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Thromb Haemost. 2009 Aug;102(2):279-86. doi: 10.1160/TH08-09-0598.

Recombinant human C1-inhibitor prevents non-specific proteolysis by mutant pro-urokinase during optimal fibrinolysis.

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Beth Israel Deaconess Medical Center, Harvard Medical School, Cambridge, MA 02138, USA.


A single-site mutant of prouPA (M5) spared haemostatic fibrin during thrombolysis in dogs. Zymograms of plasma from these dogs showed an unusual inhibitor complex with C1-inhibitor (C1I). Purified C1I added to human plasma enhanced the fibrin-specificity of M5. In the present study, the effect of recombinant human C1I (recC1I) on high-dose M5 and tPA were compared using fluorescein-labeled standardised clots in a plasma milieu. The shortest time to complete clot lysis (maximum rate) was first determined. This was approximately 65% per hour for both activators. By contrast, their top fibrin-specific lysis rate (<20% fibrinogen depletion) was less than half maximum (25-30% per hour). Adding recC1I (250-750 microg/ml) did not affect fibrinolysis, but prevented fibrinogenolysis and plasminogen depletion by M5, raising its fibrin-specific lysis rate to the maximum. With tPA, the recC1I modestly attenuated fibrinogenolysis, raising its fibrin-specific rate to about half the maximum. Consistent with this, the t(1/2) inhibition by C1I was approximately 90 min for tPA compared with ~10 min for tcM5. The t(1/2) of C1I for plasmin was ~2 min. Zymograms of plasma after clot lysis indicated that recC1I prevented non-specific tcM5 generation from M5, as evidenced by suppression of tcM5:C1I complexes. In conclusion, recC1I raised the fibrin-specificity of M5 in plasma so that a maximum lysis rate could be achieved without fibrinogenolysis. The inhibition by C1I of non-specific but not fibrin-dependent plasminogen activation could not be duplicated by other serpins. The findings provide a potential means to optimize both the efficacy and safety of thrombolysis.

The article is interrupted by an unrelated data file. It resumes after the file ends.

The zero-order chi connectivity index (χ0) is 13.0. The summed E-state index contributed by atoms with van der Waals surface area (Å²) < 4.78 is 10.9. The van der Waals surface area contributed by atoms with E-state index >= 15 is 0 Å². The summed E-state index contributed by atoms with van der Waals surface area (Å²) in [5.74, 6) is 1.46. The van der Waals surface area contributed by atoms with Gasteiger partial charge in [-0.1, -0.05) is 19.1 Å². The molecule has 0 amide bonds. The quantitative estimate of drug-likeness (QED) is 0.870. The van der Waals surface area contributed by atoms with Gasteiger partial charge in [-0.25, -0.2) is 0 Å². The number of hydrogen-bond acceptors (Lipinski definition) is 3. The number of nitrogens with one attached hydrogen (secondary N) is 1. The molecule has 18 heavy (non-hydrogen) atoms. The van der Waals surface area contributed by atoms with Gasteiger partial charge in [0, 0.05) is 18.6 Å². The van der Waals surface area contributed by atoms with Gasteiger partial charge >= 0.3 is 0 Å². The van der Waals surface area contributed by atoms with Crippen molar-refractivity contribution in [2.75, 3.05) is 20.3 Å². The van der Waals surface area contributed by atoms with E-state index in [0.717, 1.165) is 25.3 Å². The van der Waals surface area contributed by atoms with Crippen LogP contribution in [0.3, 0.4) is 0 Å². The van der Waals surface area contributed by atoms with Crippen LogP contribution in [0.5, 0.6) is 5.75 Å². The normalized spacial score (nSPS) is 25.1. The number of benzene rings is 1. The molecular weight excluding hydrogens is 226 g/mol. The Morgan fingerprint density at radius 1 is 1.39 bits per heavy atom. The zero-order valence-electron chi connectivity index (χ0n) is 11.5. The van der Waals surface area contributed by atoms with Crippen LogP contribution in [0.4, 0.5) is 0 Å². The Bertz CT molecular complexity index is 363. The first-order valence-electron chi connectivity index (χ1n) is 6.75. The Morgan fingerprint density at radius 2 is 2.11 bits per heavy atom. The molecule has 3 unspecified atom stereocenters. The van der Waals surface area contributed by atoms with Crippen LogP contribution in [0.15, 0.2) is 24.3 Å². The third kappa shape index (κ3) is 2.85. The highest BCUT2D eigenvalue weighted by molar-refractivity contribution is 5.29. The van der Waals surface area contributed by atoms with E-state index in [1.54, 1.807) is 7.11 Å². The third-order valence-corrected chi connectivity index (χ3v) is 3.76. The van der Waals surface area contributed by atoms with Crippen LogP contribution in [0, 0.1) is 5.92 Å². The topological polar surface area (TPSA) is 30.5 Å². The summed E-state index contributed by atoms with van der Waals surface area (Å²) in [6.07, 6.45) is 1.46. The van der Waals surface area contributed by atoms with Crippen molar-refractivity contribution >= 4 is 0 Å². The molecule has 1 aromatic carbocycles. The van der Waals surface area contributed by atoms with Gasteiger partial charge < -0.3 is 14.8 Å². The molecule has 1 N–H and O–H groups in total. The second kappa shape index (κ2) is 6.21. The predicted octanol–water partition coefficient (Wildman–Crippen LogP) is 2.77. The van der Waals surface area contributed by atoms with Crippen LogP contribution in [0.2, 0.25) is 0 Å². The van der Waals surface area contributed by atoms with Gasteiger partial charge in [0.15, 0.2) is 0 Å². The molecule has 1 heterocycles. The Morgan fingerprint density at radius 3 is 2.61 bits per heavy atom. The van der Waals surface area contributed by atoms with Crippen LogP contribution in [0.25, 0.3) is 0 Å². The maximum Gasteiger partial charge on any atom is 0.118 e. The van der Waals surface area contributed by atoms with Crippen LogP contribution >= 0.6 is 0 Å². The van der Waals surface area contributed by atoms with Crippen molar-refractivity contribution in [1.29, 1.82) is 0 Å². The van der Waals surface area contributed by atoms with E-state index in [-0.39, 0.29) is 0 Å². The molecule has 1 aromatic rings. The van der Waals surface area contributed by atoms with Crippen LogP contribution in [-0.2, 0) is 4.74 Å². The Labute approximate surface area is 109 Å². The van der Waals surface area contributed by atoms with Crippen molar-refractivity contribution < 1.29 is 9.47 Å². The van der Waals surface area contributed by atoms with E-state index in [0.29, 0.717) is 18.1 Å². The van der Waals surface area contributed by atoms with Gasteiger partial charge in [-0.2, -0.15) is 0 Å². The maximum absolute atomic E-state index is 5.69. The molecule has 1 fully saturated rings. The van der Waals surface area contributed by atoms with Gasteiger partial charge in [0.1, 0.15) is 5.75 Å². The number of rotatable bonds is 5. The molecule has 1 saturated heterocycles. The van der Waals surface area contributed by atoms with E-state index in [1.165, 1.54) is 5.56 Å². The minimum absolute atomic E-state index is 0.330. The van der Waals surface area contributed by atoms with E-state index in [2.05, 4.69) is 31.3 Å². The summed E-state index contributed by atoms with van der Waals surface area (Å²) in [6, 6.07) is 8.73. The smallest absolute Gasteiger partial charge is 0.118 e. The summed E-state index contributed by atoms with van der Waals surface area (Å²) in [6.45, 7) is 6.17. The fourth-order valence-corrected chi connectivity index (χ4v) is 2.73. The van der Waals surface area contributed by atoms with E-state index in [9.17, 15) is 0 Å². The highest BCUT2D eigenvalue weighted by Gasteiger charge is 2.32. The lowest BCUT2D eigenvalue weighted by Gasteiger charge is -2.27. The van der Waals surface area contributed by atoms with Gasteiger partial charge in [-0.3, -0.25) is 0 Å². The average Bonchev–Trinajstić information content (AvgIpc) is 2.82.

[Indexed for MEDLINE]

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